In general, the invention comprises an air-tight incubator chamber having an heat-insulating lining which shields the interior of the incubator from externally generated heat. The incubator includes means for maintaining a desired constant temperature uniformly distributed therein. A shaker table is provided within the incubator and is supported on a balanced supporting and driving mechanism which is driven from outside of the incubator. The incubator is completely sealed oif from the surrounding environment so that pathogenic organisms may be safely contained therein.

The driving mechanism for the shaker table includes a motor-driven variable speed pulley and an improved control means therefor which allows coverage of the entire operating range thereof with no more than a single revolution of a control knob. Means are also provided for promoting the circulation of air away from the outside of the incubator to remove externally generated heat.

The invention is described in greater detail by reference to the drawings wherein:

FIG. 1 is a sectional elevational view of apparatus embodying the principles of the invention, the view being taken along the line 1-1 in FIG. 2;

FIG. 2 is a sectional view along the line 2-2 in FIG. 1;

FIG. 3 is a sectional view along the line 3-3 in FIG. 1;

FIG. 4 is a sectional view along the line 4--4 in FIG. 1;

FIG. 5 is a sectional view along the line 55 in FIG. 1; and

FIG. 6 is a sectional view along the line 6--6 in FIG. 3.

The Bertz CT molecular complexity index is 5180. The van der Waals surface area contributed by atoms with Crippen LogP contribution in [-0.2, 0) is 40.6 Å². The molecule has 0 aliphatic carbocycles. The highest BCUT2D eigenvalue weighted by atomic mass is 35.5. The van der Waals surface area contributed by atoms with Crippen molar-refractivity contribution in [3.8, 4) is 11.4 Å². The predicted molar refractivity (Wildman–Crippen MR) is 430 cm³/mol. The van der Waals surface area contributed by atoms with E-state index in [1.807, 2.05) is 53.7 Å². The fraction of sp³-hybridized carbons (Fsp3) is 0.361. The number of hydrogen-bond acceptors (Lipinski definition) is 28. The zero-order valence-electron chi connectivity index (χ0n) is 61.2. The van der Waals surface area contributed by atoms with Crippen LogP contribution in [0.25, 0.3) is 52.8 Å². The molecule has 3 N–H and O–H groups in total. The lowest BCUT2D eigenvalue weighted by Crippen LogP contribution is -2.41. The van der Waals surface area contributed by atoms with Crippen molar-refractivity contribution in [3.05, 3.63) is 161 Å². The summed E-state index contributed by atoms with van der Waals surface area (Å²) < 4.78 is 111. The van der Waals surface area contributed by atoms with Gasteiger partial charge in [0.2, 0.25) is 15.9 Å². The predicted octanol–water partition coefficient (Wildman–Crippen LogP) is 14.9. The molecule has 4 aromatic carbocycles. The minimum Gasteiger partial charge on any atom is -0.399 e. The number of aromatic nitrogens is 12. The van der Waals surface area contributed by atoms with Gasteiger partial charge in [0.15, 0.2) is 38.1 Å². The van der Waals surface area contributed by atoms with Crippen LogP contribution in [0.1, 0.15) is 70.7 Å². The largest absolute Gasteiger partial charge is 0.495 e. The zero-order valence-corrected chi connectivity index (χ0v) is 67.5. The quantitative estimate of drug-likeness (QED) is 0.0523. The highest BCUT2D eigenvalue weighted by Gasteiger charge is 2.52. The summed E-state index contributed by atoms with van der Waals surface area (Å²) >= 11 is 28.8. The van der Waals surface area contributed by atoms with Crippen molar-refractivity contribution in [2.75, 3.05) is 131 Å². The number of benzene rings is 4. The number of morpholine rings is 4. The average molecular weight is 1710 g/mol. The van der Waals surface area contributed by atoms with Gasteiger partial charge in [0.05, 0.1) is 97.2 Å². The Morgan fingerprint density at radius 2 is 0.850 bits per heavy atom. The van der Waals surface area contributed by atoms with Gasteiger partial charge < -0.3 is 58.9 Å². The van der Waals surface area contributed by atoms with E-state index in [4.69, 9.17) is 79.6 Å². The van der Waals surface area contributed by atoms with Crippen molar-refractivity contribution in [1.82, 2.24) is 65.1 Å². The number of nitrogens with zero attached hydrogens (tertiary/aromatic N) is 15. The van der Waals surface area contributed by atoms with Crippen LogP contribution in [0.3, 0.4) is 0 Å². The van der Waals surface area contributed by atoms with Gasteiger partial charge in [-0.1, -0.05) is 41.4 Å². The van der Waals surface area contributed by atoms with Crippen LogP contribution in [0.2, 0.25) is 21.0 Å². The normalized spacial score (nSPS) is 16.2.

A combination incubator-shaker 10 embodying the principles of the invention includes a suitable open top and open bottom box-like base support member 12 of steel or the like having a peripheral top ledge 14 and a peripheral bottom ledge 15. The base support member 12 rests on suitable support legs 16. A cross member 17 extends across the open top of the base support member and is suitably secured to the top ledge 14, for example by welding. The cross member 17 has secured thereto, for example by welding, a lower bearing housing 18 which comprises three hollow open-ended tubular sleeves 22, 24, and 26 oriented vertically and held spaced apart 120 by wall 28 connected between sleeves 22 and 24, wall 30 between sleeves 24 and '26, and wall 32 between sleeves 22 and 26. The sleeves and interconnecting walls are all of the same height to provide a balanced support structure for a purpose to be described. The sleeves 22 and 26 are closed at their lower ends by the cross member 17 which is provided with an aperture 36 which is coaxial and coextensive with the bore of the sleeve 24.